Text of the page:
Welcome to 500 Years of Lutheran Theology

by Pastoral Assistant Chad Welch

This month we celebrate the 500th Anniversary of the Reformation. Let us thank God for our roots. We thank God, as members of our Lord’s church, we have “received Christ Jesus the Lord, walk in him, and are rooted and built up by him” 
(Col 2:6-7).
       We also thank God for rooting us in a congregation grounded in the teaching of: Grace alone, Faith alone, Scripture alone and Glory alone. In short, we thank God for our foundation of Christ alone.
For many people, October 31 is a day to dress up in costumes and travel from door to door asking for candy. In some traditions, it is even required that children tell a joke before receiving their candy treasures! For many Christians, especially those of the Lutheran tradition, October 31 is

Reformation Day. On this day we celebrate God’s work through his servant, Martin Luther, to preserve the message of the Gospel as the free gift of God’s grace in Jesus Christ through faith alone.

As many of you likely know on October 31, 1517, tradition holds that Martin Luther nailed 95 theses, or disputes, on the door of the Castle Church in Wittenberg, Germany — the location of the university at which he taught. These theses were written against the teachings of indulgences, purgatory and other beliefs and practices of the church that were inconsistent with the clear teaching of the Bible. As a pastor of Wittenberg’s Town Church, Luther was concerned about the large number of believers who no longer came to confession and would justify this with the indulgence they had just bought. Indulgences were slips of paper created and sold by officials of the church, and signed by the pope.

These slips of paper granted God’s forgiveness of sins and reduced time in purgatory for the buyer.

The church was making money selling God’s gift of forgiveness of sins. A gift of grace, freely given by God.

Luther’s resistance to the practice of indulgences and others was seen as a threat by the leaders of the church and led many in the Christian church at the time to disagree with him. The church eventually labeled him as a heretic and excommunicated him. As a result, Luther took his reform movement outside of the church in order to preserve the true teachings of Scripture. The Reformation movement, and indeed the whole Christian church, are founded on the following Biblical teachings:

Grace alone:

(Sola Gratia) At the center of the Christian faith is the assurance that salvation is based on the unearned, free gift of God’s grace. Though we are sinners, disobedient children, deserving of God’s wrath and anger, we receive the riches of God’s love and forgiveness.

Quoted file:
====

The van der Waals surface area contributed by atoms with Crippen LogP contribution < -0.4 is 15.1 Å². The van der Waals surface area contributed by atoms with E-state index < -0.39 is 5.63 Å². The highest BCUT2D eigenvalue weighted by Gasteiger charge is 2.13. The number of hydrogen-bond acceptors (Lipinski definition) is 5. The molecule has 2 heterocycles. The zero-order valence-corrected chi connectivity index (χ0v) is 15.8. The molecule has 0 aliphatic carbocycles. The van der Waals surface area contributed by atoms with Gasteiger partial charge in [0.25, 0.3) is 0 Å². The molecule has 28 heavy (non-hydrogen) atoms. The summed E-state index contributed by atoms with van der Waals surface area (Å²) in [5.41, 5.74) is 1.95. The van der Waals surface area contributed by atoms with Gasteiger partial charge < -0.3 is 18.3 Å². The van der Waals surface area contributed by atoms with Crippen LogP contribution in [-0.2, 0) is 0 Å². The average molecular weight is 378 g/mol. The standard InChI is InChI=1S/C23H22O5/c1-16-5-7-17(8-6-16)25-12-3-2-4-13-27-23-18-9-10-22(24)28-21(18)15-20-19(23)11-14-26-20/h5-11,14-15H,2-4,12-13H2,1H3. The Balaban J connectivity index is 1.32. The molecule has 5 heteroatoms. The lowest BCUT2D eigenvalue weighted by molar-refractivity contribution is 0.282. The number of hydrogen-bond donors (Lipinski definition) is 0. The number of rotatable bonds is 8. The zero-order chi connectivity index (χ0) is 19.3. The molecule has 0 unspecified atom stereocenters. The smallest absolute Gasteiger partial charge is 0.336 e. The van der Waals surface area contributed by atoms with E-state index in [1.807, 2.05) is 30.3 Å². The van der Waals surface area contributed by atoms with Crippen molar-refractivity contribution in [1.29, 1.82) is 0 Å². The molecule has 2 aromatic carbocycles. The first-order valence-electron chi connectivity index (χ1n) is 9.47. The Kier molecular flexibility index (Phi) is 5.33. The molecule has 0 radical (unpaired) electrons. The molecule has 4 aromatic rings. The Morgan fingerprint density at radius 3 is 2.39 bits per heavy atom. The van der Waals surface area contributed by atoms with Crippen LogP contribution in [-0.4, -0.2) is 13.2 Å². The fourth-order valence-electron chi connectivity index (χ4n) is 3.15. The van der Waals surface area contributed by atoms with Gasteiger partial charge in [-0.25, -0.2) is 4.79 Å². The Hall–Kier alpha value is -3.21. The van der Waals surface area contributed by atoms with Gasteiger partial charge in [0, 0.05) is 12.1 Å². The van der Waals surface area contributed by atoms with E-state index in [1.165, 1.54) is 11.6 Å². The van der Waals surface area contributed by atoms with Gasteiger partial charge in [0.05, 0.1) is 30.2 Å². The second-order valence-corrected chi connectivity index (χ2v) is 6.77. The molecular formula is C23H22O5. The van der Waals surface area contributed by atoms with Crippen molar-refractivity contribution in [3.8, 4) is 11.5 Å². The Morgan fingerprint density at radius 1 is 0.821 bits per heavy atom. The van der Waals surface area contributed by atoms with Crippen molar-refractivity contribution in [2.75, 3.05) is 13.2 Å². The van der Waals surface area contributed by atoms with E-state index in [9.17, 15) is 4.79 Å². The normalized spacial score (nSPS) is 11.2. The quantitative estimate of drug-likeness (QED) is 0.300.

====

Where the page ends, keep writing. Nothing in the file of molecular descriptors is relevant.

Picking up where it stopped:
Faith alone:

(Sola Fida) God’s gift of grace is received through faith in what Jesus has done for us. Our good works and the good things that we do flow out of having a right relationship with God, but these good things do not have the power to make us right with God. In Paul’s letter to the Ephesians he says, “For by grace you have been saved through faith. And this is not your own doing; it is the gift of God, not a result of works, so that no one may boast” (Eph 2:8-9). This is the teaching that separates Christianity from all other world religions. Other religions point to what we have to do in order to be made right with God. Christianity points to what Jesus has done for us to make us right with God. Through God’s Word, Baptism, and the Lord’s Supper, our faith is created and sustained.

Scripture alone:

(Sola Scriptura) The Bible is the inspired Word of God. It alone is the source for what we believe and what we practice in the Christian church. All other gifts that God has given to us and to the church such as tradition, experience, and human reasons, function to serve our understanding of the Holy Scriptures. Moreover, the Scriptures are used to judge the validity of these things, not the other way around.


Glory to God alone:

(Soli Deo Gloria) Glory belongs to God alone. God’s glory is the central motivation for salvation, not improving the lives of people, though that is a wonderful by-product. God is not a means to an end — he is the means and the end. The goal of all of life is to give glory to God alone: “Whether you eat or drink, or whatever you do, do all to the glory of God” (1 Cor 10:31).


Christ alone:

(Solus Christus) Our basis and assurance of salvation is the person of Jesus, the Christ. His life, death and resurrection. Christianity is both inclusive and exclusive. The Gospel writer John tells us that, “God so loved the world that God gave God’s only Son that whoever believes in him should not perish but have eternal life” (John 3:16). Jesus is the only way to the Father (John 14:6).


During the month of October, I encourage you to take some time to remember Reformation Day and the core teachings of our Lutheran faith that were preserved by God through Martin Luther. Be comforted by the fact that God continues to work through particular people in particular places to turn people from sin and error so that they too may seek safety in the rock of Jesus the Christ alone. Take comfort in the truth that God continues to bless each of us, freely giving us gifts of grace through God’s Word and Sacraments. As Luther said in one of his famous hymns, A Mighty Fortress Is Our God:  “For us fights the valiant one, whom God alone elected. Ask you, who is this? Jesus Christ it is, of sabbath Lord. And there’s none other God; he holds the field forever.”

Enjoy the events this month as we celebrate the work of Luther and our Lutheran heritage. Attend a Calvary College class, come to a Luther movie, join others in fellowship for a Reformation dinner. Each week Pastor Earl, Rev. Dr. Winston Persaud and I will preach on a different “Sola.” I hope to see you all in worship.